Pakistan offers talks to defuse tension with India
After days of bitter stand-off over the brutal killing of two Indian soldiers by its forces, Pakistan finally offered to hold talks with India to sort out all issues of concern.
New Delhi: After days of bitter stand-off over the brutal killing of two Indian soldiers by its forces, Pakistan finally offered to hold talks with India to sort out all issues of concern.
Reports, Thursday, said that the offer was made last night by Pakistan’s
Foreign Minister Hina Rabbani Khar, who expressed her willingness to hold discussions with her Indian counterpart to resolve issues related to Line of Control (LoC) and reinforce ceasefire.
Khar had earlier accused India of engaging in "war-mongering" in the aftermath of clashes and killing of two Indian soldiers at the (LoC) in Jammu & Kashmir.
Khar also said Pakistan is "deeply disappointed" to hear statements from India that are "upping the ante" and claimed her government is creating a "precedence" of not following war-mongering.
India, Pakistan and the South Asian region cannot afford a conflict between the two countries and the doors of dialogue have to remain open, she said, adding her government wants the dialogue process to be "uninterrupted and uninterruptible."
The Pakistan Foreign Minister`s comments came close on the heels of Prime Minister Manmohan Singh`s stern warning to Pakistan that it cannot be "business as usual" between the neighbours after tension flared up at the LoC following the killing of two soldiers--one of whom was beheaded-- by Pakistani troops.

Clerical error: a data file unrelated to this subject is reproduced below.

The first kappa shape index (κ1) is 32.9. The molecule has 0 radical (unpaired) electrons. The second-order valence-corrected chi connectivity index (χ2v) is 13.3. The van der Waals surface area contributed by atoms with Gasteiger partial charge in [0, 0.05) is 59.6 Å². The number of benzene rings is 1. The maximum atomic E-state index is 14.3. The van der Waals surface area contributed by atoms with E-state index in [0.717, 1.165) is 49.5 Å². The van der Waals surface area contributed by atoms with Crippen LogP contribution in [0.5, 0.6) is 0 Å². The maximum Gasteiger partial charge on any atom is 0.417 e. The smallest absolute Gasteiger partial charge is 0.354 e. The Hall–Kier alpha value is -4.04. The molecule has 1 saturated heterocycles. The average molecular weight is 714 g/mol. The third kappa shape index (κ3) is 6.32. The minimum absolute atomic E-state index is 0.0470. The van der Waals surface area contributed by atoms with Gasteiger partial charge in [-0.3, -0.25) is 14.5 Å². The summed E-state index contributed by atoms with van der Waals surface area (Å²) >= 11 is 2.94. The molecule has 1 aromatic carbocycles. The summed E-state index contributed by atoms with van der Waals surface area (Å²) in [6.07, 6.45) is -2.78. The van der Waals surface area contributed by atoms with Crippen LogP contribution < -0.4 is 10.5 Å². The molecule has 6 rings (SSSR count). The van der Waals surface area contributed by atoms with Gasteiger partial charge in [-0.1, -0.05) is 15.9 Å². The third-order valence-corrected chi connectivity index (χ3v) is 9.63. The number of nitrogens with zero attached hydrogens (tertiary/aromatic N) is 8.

Meanwhile, Indian and Pakistani forces on Wednesday agreed to maintain peace on the LoC in J&K after days of bitter stand-off that had threatened their uneasy ties.
The two armies agreed not to violate the 2003 ceasefire on the LoC, a top Army officer was quoted as saying.
"The DGMOs (Director General of Military Operations) of India and Pakistan had a 10 minute talk in the morning and agreed not to violate the ceasefire and exercise maximum restraint," an Indian Army spokesperson said.
The DGMOs agreed not to allow the situation along the LoC, which divides Kashmir between India and Pakistan, to escalate, he added.
Ties between the two neighbours were under strain ever since the Jan 6 killing of a Pakistani soldier allegedly in firing by Indian troops. Two days later, Pakistani soldiers brutally killed two Indian soldiers, including beheading one of them, on the LoC. India has voiced its protest over the killing and also summoned the Pakistani envoy in New Delhi.
India also held back the Visa on Arrival regime for senior Pakistani citizens and Pakistani hockey players for the Indian Hockey League were asked to return on Tuesday.
Army Chief General Bikram Singh had Tuesday termed the killing of the Indian soldiers "an unpardonable act" and said his forces reserved the "right to retaliate".
Pakistani troops had violated the ceasefire on the LoC in Poonch district in Jammu and Kashmir Tuesday evening on two occasions - a day after their brigadier-level flag meeting Monday.
With Agency Inputs